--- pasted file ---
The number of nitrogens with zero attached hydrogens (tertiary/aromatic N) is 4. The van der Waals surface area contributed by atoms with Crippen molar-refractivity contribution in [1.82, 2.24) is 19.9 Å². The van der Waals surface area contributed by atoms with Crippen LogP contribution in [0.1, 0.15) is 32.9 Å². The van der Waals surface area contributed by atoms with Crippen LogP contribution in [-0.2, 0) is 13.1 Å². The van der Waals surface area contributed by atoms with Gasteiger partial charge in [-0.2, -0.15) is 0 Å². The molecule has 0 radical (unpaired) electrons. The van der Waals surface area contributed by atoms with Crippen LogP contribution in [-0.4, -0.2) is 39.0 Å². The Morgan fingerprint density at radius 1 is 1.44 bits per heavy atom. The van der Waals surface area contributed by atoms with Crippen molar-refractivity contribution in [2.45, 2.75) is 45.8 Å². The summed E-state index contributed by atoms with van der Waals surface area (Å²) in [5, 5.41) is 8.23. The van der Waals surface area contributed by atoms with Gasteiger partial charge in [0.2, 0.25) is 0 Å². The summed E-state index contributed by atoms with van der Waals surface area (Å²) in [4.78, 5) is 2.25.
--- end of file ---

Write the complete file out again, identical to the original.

The number of nitrogens with zero attached hydrogens (tertiary/aromatic N) is 4. The van der Waals surface area contributed by atoms with Crippen molar-refractivity contribution in [1.82, 2.24) is 19.9 Å². The van der Waals surface area contributed by atoms with Crippen LogP contribution in [0.1, 0.15) is 32.9 Å². The van der Waals surface area contributed by atoms with Crippen LogP contribution in [-0.2, 0) is 13.1 Å². The van der Waals surface area contributed by atoms with Gasteiger partial charge in [-0.2, -0.15) is 0 Å². The molecule has 0 radical (unpaired) electrons. The van der Waals surface area contributed by atoms with Crippen LogP contribution in [-0.4, -0.2) is 39.0 Å². The Morgan fingerprint density at radius 1 is 1.44 bits per heavy atom. The van der Waals surface area contributed by atoms with Crippen molar-refractivity contribution in [2.45, 2.75) is 45.8 Å². The summed E-state index contributed by atoms with van der Waals surface area (Å²) in [5, 5.41) is 8.23. The van der Waals surface area contributed by atoms with Gasteiger partial charge in [0.2, 0.25) is 0 Å². The summed E-state index contributed by atoms with van der Waals surface area (Å²) in [4.78, 5) is 2.25.